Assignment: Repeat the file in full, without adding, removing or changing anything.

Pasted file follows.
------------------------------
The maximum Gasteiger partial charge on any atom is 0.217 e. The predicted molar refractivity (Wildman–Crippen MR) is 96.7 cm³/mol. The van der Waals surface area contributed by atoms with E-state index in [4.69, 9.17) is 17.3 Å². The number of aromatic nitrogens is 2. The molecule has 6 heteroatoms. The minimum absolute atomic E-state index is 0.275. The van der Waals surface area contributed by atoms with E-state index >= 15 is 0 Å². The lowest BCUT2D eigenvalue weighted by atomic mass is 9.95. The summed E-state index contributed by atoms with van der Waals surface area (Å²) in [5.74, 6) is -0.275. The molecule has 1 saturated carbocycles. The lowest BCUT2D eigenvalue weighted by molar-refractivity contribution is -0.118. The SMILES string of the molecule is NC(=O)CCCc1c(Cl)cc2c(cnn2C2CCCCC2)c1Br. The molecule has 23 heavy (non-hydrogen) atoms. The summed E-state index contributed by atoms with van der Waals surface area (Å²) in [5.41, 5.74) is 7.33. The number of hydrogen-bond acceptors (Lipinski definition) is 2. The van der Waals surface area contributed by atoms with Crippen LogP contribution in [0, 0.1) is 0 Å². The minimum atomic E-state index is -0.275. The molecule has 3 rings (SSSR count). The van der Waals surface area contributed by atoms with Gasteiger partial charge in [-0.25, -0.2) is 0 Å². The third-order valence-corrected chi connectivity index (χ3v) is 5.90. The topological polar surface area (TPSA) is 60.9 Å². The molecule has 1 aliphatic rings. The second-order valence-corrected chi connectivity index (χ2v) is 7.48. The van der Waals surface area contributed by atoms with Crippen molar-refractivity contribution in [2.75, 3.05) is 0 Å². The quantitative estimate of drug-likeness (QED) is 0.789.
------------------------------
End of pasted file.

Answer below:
The maximum Gasteiger partial charge on any atom is 0.217 e. The predicted molar refractivity (Wildman–Crippen MR) is 96.7 cm³/mol. The van der Waals surface area contributed by atoms with E-state index in [4.69, 9.17) is 17.3 Å². The number of aromatic nitrogens is 2. The molecule has 6 heteroatoms. The minimum absolute atomic E-state index is 0.275. The van der Waals surface area contributed by atoms with E-state index >= 15 is 0 Å². The lowest BCUT2D eigenvalue weighted by atomic mass is 9.95. The summed E-state index contributed by atoms with van der Waals surface area (Å²) in [5.74, 6) is -0.275. The molecule has 1 saturated carbocycles. The lowest BCUT2D eigenvalue weighted by molar-refractivity contribution is -0.118. The SMILES string of the molecule is NC(=O)CCCc1c(Cl)cc2c(cnn2C2CCCCC2)c1Br. The molecule has 23 heavy (non-hydrogen) atoms. The summed E-state index contributed by atoms with van der Waals surface area (Å²) in [5.41, 5.74) is 7.33. The number of hydrogen-bond acceptors (Lipinski definition) is 2. The van der Waals surface area contributed by atoms with Crippen LogP contribution in [0, 0.1) is 0 Å². The minimum atomic E-state index is -0.275. The molecule has 3 rings (SSSR count). The van der Waals surface area contributed by atoms with Gasteiger partial charge in [-0.25, -0.2) is 0 Å². The third-order valence-corrected chi connectivity index (χ3v) is 5.90. The topological polar surface area (TPSA) is 60.9 Å². The molecule has 1 aliphatic rings. The second-order valence-corrected chi connectivity index (χ2v) is 7.48. The van der Waals surface area contributed by atoms with Crippen molar-refractivity contribution in [2.75, 3.05) is 0 Å². The quantitative estimate of drug-likeness (QED) is 0.789.